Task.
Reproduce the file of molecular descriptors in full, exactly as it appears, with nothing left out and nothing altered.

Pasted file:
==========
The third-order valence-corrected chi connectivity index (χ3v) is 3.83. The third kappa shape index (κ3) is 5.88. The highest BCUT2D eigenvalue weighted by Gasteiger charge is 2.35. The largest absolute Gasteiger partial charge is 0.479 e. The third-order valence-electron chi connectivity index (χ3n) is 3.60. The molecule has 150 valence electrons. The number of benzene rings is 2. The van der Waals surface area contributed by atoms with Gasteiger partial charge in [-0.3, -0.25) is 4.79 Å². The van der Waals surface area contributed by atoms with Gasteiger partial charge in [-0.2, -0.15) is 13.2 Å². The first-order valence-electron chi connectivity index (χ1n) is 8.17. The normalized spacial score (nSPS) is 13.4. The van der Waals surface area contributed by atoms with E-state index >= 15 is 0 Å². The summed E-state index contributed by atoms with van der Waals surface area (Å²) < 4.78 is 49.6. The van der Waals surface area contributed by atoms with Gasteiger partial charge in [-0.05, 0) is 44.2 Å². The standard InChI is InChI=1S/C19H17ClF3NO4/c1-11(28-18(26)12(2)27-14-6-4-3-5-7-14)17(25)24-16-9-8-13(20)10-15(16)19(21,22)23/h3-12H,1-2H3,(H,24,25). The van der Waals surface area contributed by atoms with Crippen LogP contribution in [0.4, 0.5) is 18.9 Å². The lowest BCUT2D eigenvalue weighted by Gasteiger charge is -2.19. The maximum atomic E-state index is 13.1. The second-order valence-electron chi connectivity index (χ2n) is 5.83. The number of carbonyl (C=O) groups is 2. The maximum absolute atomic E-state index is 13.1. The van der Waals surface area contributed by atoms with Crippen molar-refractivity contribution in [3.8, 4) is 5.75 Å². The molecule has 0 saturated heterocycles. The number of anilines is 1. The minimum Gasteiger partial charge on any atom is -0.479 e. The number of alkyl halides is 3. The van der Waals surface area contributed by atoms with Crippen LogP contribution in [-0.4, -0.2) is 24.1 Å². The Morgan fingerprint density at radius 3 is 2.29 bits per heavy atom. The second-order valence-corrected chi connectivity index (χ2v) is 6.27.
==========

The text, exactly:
The third-order valence-corrected chi connectivity index (χ3v) is 3.83. The third kappa shape index (κ3) is 5.88. The highest BCUT2D eigenvalue weighted by Gasteiger charge is 2.35. The largest absolute Gasteiger partial charge is 0.479 e. The third-order valence-electron chi connectivity index (χ3n) is 3.60. The molecule has 150 valence electrons. The number of benzene rings is 2. The van der Waals surface area contributed by atoms with Gasteiger partial charge in [-0.3, -0.25) is 4.79 Å². The van der Waals surface area contributed by atoms with Gasteiger partial charge in [-0.2, -0.15) is 13.2 Å². The first-order valence-electron chi connectivity index (χ1n) is 8.17. The normalized spacial score (nSPS) is 13.4. The van der Waals surface area contributed by atoms with E-state index >= 15 is 0 Å². The summed E-state index contributed by atoms with van der Waals surface area (Å²) < 4.78 is 49.6. The van der Waals surface area contributed by atoms with Gasteiger partial charge in [-0.05, 0) is 44.2 Å². The standard InChI is InChI=1S/C19H17ClF3NO4/c1-11(28-18(26)12(2)27-14-6-4-3-5-7-14)17(25)24-16-9-8-13(20)10-15(16)19(21,22)23/h3-12H,1-2H3,(H,24,25). The van der Waals surface area contributed by atoms with Crippen LogP contribution in [0.4, 0.5) is 18.9 Å². The lowest BCUT2D eigenvalue weighted by Gasteiger charge is -2.19. The maximum atomic E-state index is 13.1. The second-order valence-electron chi connectivity index (χ2n) is 5.83. The number of carbonyl (C=O) groups is 2. The maximum absolute atomic E-state index is 13.1. The van der Waals surface area contributed by atoms with Crippen molar-refractivity contribution in [3.8, 4) is 5.75 Å². The molecule has 0 saturated heterocycles. The number of anilines is 1. The minimum Gasteiger partial charge on any atom is -0.479 e. The number of alkyl halides is 3. The van der Waals surface area contributed by atoms with Crippen LogP contribution in [-0.4, -0.2) is 24.1 Å². The Morgan fingerprint density at radius 3 is 2.29 bits per heavy atom. The second-order valence-corrected chi connectivity index (χ2v) is 6.27.